On December 20, 2020, 34 intrepid birders braved a wintry mix to count birds in assigned sectors within a 15-mile diameter circle centered just northwest of Powdermill Nature Reserve. Another eight, who lived within designated territory, closely watched their bird feeders and yards for avian visitors. Why would so many birders be out in less-than-ideal weather conditions? They were all participating in the Rector Christmas Bird Count.
Christmas Bird Count (CBC) is an annual event sponsored by the National Audubon Society that happens in mid-December through early January, with the compiler of each count circle choosing a specific count date within that timeframe. This year marks the 121st anniversary of the activity. The count started on Christmas day in 1900 with the purpose of censusing birds by counting them in the field using optics rather than by using shotguns. Although there were only 25 count circles in the first CBC, it has grown into an international event with nearly 2900 circles spread across the Western Hemisphere and even to Pacific Islands as far away as Guam and the Northern Mariana Islands.
Today, the CBC is a fun day for birders and bird watchers of all skill levels to head outside with the goal of identifying and counting every bird they see and hear within their count areas. The data gathered though this citizen science initiative contributes to both long-term and short-term population studies. To date, more than 200 peer-reviewed scientific publications have used CBC data in their analyses.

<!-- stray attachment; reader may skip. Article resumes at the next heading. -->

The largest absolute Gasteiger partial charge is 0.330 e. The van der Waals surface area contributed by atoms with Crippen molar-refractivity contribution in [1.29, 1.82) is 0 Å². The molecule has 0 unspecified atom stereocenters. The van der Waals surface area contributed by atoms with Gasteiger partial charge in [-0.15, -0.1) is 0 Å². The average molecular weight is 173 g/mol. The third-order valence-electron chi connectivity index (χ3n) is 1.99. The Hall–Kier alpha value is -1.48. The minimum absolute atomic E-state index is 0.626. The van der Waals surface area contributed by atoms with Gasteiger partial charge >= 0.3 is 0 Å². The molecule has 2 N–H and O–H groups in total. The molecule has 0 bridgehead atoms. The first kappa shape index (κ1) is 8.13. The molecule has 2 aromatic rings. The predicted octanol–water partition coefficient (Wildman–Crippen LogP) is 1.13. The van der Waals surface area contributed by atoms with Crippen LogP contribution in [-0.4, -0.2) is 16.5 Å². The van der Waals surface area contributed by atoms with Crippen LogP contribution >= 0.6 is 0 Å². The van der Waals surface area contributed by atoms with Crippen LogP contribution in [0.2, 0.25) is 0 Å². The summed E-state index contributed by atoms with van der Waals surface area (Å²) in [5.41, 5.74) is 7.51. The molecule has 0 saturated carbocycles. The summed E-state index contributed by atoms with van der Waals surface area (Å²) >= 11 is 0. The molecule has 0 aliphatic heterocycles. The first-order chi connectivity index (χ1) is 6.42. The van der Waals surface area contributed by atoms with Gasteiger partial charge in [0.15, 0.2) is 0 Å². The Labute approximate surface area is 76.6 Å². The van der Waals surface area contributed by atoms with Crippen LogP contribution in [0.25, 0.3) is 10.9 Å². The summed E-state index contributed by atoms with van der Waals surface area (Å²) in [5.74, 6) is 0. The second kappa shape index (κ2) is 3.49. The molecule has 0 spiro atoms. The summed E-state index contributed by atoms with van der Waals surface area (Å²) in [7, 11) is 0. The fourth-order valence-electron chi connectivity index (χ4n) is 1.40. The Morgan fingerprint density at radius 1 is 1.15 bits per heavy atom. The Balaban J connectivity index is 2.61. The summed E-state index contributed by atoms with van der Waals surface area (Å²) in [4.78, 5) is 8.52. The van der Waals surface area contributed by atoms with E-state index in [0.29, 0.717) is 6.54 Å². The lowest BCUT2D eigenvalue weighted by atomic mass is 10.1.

Although the count was a bit different this year with COVID-19 precautions keeping counters in different germ pools separate, we had an excellent turnout of both advanced and beginner birders, including some young birders.
And what a count it was! This winter is an irruption year (for more info on irruptive migration, please see this blog.) for many species, and although we didn’t find hordes of these birds during the count, we did see Pine Siskins, Purple Finches, Red-breasted Nuthatches, higher-than-average numbers of Black-capped Chickadees, and the much sought after Evening Grosbeak. The counters recorded many interesting and less common species this year, including the count’s third ever Snow Goose, third ever Eastern Phoebe, and fifth ever Common Yellowthroat. Both the phoebe and Common Yellowthroat are species that winter in the southeastern US. Counting efforts that began an hour before dawn produced exceptional owl numbers (eight Eastern Screech-Owls, one Great Horned Owl, and two Barred Owls). Additionally, the birders recorded high counts for several species including Ruddy Duck, Black Vulture, Bald Eagle, Red-shouldered Hawk, Red-bellied Woodpecker, Common Raven, Carolina Wren, and Song Sparrow. Most notably, the group counted a record-setting seven Red-headed Woodpeckers, a species that is uncommon in southwestern Pennsylvania and can be reliably found in only one spot of suitable habitat within the count circle.
We thank all of the participants for a wonderful count this year! In all, we tallied 4361 birds of 69 species, a remarkable result thanks to the valiant effort of all of the counters. We look forward to hosting the Rector count next year!
Annie Lindsay is the Bird Banding Program Manager at Carnegie Museum of Natural History’s Powdermill Nature Reserve. Museum employees are encouraged to blog about their unique experiences and knowledge gained from working at the museum.